Paper Title

The Subject of Object Discourse: Katniss Everdeen, Feminist Icon?

Location

Room 220, DiGiorgio Campus Center (DiGs)

Start Date

April 2016

End Date

April 2016

Keywords

Identity, Object, Subject, The Hunger Games, Agency

Abstract

Studies of young adult texts like Suzanne Collins’ The Hunger Games trilogy have neglected examining the motives and means behind protagonist Katniss Everdeen’s decision-making process. For most, Katniss appears as a rebellious, self-aware, and self-reliant character, and whom many hold up as an obviously feminist character and role model. Closer examination of her actions and decision-making reveal that despite many scholars highlighting her individuality, Katniss is quite often an object of discourse for various groups in the novels. Thus, is she really a feminist icon?

Identity theorists, like Linda Alcoff, have shown that identity ties directly into interactions with social/political others and illustrates that identity is liminal: caught between a sense of self and a socially constructed sense of self. Katniss is no exception, as this paper will show; her liminality means she occupies both subject and object positions simultaneously. This problematizes scholarly (and popular culture) readings of her character as a feminist icon or at least challenges those who largely presuppose that Katniss is independent and has agency. But can we still claim her as a feminist icon? This paper concludes that by selectively choosing which discourses objectify her, Katniss undermines their control and maintains agency and individual identity.

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Apr 2nd, 3:30 PM Apr 2nd, 4:45 PM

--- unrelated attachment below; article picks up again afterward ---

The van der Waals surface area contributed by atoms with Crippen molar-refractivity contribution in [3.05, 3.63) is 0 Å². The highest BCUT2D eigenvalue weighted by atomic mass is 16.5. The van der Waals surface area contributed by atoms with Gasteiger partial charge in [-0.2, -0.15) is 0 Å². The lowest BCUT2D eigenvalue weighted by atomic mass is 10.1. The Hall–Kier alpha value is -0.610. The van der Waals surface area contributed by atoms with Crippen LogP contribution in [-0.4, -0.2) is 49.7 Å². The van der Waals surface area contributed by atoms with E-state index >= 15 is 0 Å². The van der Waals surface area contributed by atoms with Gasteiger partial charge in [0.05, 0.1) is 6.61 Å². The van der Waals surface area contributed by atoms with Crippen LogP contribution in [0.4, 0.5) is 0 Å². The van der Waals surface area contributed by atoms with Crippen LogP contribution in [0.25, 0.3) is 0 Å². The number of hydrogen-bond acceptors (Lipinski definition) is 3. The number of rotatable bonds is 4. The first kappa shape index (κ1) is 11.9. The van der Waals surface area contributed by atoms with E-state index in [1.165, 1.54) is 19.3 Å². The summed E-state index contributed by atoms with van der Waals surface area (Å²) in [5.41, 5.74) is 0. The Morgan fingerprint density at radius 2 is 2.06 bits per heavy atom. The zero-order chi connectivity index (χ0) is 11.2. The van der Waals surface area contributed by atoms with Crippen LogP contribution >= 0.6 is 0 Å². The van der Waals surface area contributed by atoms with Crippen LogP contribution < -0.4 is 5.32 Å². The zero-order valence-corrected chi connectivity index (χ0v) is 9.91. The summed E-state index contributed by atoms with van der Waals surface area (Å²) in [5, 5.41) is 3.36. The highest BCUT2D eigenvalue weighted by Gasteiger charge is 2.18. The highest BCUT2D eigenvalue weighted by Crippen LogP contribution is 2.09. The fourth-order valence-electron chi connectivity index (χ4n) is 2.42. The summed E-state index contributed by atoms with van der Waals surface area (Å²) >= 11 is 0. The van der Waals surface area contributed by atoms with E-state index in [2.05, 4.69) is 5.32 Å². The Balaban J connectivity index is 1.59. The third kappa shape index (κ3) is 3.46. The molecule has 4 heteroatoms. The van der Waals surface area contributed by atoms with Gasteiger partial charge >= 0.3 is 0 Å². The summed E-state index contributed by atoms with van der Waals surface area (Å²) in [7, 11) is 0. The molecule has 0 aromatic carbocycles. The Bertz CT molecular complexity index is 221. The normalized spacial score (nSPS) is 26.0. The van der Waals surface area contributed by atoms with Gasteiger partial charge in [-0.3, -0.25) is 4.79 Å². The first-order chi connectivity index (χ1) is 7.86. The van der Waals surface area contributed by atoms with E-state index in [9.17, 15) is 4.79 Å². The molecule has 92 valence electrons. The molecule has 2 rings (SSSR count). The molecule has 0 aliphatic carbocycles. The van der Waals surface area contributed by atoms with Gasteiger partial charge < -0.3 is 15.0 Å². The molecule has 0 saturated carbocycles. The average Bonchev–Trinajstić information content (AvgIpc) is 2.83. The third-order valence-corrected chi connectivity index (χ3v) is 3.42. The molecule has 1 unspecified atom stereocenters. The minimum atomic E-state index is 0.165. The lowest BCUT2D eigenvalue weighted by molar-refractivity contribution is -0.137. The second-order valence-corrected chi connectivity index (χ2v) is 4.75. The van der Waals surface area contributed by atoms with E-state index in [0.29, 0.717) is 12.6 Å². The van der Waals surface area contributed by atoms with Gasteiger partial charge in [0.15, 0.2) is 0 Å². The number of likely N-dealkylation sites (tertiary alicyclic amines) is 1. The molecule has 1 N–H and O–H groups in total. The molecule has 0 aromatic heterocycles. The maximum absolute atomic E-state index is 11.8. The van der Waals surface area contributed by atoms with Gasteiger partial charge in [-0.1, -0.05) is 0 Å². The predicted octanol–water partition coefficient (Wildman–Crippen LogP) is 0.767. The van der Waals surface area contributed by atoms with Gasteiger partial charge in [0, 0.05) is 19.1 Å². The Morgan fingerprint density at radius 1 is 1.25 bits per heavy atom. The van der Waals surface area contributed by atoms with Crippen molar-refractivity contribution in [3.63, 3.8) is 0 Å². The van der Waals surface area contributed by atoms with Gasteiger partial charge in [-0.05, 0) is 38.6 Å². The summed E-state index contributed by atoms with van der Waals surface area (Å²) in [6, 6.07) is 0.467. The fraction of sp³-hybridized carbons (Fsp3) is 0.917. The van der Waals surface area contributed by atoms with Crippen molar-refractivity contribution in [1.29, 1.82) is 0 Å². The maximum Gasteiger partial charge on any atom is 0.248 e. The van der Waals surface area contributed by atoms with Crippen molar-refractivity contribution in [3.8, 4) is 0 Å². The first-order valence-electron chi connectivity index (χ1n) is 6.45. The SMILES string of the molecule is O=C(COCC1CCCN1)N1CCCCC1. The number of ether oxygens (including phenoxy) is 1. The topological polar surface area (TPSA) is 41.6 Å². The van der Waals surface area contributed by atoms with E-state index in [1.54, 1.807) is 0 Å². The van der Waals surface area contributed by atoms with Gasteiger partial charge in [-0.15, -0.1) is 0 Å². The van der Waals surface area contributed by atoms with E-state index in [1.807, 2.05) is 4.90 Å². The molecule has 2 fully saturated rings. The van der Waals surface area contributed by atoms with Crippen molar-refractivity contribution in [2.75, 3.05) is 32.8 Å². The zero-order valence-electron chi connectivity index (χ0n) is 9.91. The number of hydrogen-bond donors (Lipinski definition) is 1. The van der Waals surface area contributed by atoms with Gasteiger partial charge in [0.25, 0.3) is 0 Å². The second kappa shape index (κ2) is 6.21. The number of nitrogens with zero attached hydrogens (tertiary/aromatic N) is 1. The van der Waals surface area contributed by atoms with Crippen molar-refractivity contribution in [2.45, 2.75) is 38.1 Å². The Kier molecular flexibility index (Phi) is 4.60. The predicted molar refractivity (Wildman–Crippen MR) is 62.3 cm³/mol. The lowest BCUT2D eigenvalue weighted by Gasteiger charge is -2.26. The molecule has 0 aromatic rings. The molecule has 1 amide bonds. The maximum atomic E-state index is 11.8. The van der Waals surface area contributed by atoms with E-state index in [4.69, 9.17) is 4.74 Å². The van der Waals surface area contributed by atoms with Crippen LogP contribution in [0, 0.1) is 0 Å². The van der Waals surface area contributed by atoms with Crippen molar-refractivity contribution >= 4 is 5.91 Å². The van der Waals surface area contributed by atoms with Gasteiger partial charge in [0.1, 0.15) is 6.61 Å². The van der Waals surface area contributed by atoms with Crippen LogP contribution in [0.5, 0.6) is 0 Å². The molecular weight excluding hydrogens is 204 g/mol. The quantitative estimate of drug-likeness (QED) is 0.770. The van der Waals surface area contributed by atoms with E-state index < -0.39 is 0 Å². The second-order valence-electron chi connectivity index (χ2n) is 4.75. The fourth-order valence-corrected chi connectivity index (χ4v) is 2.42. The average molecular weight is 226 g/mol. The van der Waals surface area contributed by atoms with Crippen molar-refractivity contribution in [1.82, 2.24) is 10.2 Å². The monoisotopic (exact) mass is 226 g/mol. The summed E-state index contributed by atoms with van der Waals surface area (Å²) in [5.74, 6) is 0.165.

The Subject of Object Discourse: Katniss Everdeen, Feminist Icon?

Room 220, DiGiorgio Campus Center (DiGs)

Studies of young adult texts like Suzanne Collins’ The Hunger Games trilogy have neglected examining the motives and means behind protagonist Katniss Everdeen’s decision-making process. For most, Katniss appears as a rebellious, self-aware, and self-reliant character, and whom many hold up as an obviously feminist character and role model. Closer examination of her actions and decision-making reveal that despite many scholars highlighting her individuality, Katniss is quite often an object of discourse for various groups in the novels. Thus, is she really a feminist icon?

Identity theorists, like Linda Alcoff, have shown that identity ties directly into interactions with social/political others and illustrates that identity is liminal: caught between a sense of self and a socially constructed sense of self. Katniss is no exception, as this paper will show; her liminality means she occupies both subject and object positions simultaneously. This problematizes scholarly (and popular culture) readings of her character as a feminist icon or at least challenges those who largely presuppose that Katniss is independent and has agency. But can we still claim her as a feminist icon? This paper concludes that by selectively choosing which discourses objectify her, Katniss undermines their control and maintains agency and individual identity.